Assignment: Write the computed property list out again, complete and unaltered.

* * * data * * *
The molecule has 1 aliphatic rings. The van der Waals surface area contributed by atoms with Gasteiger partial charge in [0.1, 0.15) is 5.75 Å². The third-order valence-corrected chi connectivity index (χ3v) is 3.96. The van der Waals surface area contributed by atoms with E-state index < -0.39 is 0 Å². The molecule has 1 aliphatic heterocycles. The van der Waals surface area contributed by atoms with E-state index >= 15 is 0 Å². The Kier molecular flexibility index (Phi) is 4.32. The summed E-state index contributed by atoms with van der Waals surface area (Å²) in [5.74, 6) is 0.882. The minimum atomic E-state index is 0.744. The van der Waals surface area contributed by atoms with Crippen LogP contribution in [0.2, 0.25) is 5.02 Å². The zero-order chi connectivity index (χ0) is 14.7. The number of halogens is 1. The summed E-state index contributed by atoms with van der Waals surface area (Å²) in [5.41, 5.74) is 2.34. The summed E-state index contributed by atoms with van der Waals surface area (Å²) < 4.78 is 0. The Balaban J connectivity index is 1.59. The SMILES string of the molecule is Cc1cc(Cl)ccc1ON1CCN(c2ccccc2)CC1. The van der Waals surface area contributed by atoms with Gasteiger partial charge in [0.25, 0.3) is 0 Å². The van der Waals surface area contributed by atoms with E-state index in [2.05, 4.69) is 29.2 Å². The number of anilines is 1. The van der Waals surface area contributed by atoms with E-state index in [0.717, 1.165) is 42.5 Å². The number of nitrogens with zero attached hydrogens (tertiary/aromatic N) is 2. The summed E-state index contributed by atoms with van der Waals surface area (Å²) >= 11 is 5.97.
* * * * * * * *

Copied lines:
The molecule has 1 aliphatic rings. The van der Waals surface area contributed by atoms with Gasteiger partial charge in [0.1, 0.15) is 5.75 Å². The third-order valence-corrected chi connectivity index (χ3v) is 3.96. The van der Waals surface area contributed by atoms with E-state index < -0.39 is 0 Å². The molecule has 1 aliphatic heterocycles. The van der Waals surface area contributed by atoms with E-state index >= 15 is 0 Å². The Kier molecular flexibility index (Phi) is 4.32. The summed E-state index contributed by atoms with van der Waals surface area (Å²) in [5.74, 6) is 0.882. The minimum atomic E-state index is 0.744. The van der Waals surface area contributed by atoms with Crippen LogP contribution in [0.2, 0.25) is 5.02 Å². The zero-order chi connectivity index (χ0) is 14.7. The number of halogens is 1. The summed E-state index contributed by atoms with van der Waals surface area (Å²) in [5.41, 5.74) is 2.34. The summed E-state index contributed by atoms with van der Waals surface area (Å²) < 4.78 is 0. The Balaban J connectivity index is 1.59. The SMILES string of the molecule is Cc1cc(Cl)ccc1ON1CCN(c2ccccc2)CC1. The van der Waals surface area contributed by atoms with Gasteiger partial charge in [0.25, 0.3) is 0 Å². The van der Waals surface area contributed by atoms with E-state index in [2.05, 4.69) is 29.2 Å². The number of anilines is 1. The van der Waals surface area contributed by atoms with E-state index in [0.717, 1.165) is 42.5 Å². The number of nitrogens with zero attached hydrogens (tertiary/aromatic N) is 2. The summed E-state index contributed by atoms with van der Waals surface area (Å²) >= 11 is 5.97.